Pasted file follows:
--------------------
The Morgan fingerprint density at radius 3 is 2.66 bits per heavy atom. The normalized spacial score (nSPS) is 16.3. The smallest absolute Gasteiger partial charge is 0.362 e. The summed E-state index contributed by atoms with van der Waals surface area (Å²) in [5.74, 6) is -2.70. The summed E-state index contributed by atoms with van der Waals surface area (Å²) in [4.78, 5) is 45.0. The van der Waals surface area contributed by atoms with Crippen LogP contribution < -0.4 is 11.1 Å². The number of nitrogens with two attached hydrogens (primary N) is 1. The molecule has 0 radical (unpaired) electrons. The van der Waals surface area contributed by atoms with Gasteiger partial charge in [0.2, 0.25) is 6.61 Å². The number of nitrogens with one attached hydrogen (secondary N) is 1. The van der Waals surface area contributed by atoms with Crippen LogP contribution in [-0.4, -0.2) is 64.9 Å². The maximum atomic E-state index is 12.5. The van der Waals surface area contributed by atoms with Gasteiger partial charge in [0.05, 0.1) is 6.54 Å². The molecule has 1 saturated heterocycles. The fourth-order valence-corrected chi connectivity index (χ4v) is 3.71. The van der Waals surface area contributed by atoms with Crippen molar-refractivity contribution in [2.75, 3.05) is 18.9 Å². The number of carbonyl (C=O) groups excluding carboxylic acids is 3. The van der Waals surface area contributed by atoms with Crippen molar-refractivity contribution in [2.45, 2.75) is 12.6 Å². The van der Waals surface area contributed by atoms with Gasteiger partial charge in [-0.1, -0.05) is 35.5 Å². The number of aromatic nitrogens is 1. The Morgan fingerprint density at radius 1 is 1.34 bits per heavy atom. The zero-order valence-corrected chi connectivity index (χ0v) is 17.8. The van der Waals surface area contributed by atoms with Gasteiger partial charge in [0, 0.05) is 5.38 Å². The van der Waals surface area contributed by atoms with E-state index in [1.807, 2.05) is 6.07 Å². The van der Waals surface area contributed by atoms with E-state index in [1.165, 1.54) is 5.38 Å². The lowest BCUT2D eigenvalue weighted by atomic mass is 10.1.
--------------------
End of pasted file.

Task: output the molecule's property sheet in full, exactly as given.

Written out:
The Morgan fingerprint density at radius 3 is 2.66 bits per heavy atom. The normalized spacial score (nSPS) is 16.3. The smallest absolute Gasteiger partial charge is 0.362 e. The summed E-state index contributed by atoms with van der Waals surface area (Å²) in [5.74, 6) is -2.70. The summed E-state index contributed by atoms with van der Waals surface area (Å²) in [4.78, 5) is 45.0. The van der Waals surface area contributed by atoms with Crippen LogP contribution < -0.4 is 11.1 Å². The number of nitrogens with two attached hydrogens (primary N) is 1. The molecule has 0 radical (unpaired) electrons. The van der Waals surface area contributed by atoms with Gasteiger partial charge in [0.2, 0.25) is 6.61 Å². The number of nitrogens with one attached hydrogen (secondary N) is 1. The van der Waals surface area contributed by atoms with Crippen LogP contribution in [-0.4, -0.2) is 64.9 Å². The maximum atomic E-state index is 12.5. The van der Waals surface area contributed by atoms with Gasteiger partial charge in [0.05, 0.1) is 6.54 Å². The molecule has 1 saturated heterocycles. The fourth-order valence-corrected chi connectivity index (χ4v) is 3.71. The van der Waals surface area contributed by atoms with Crippen molar-refractivity contribution in [2.75, 3.05) is 18.9 Å². The number of carbonyl (C=O) groups excluding carboxylic acids is 3. The van der Waals surface area contributed by atoms with Crippen molar-refractivity contribution in [2.45, 2.75) is 12.6 Å². The van der Waals surface area contributed by atoms with Gasteiger partial charge in [-0.1, -0.05) is 35.5 Å². The number of aromatic nitrogens is 1. The Morgan fingerprint density at radius 1 is 1.34 bits per heavy atom. The zero-order valence-corrected chi connectivity index (χ0v) is 17.8. The van der Waals surface area contributed by atoms with Gasteiger partial charge in [0, 0.05) is 5.38 Å². The van der Waals surface area contributed by atoms with E-state index in [1.807, 2.05) is 6.07 Å². The van der Waals surface area contributed by atoms with E-state index in [1.165, 1.54) is 5.38 Å². The lowest BCUT2D eigenvalue weighted by atomic mass is 10.1.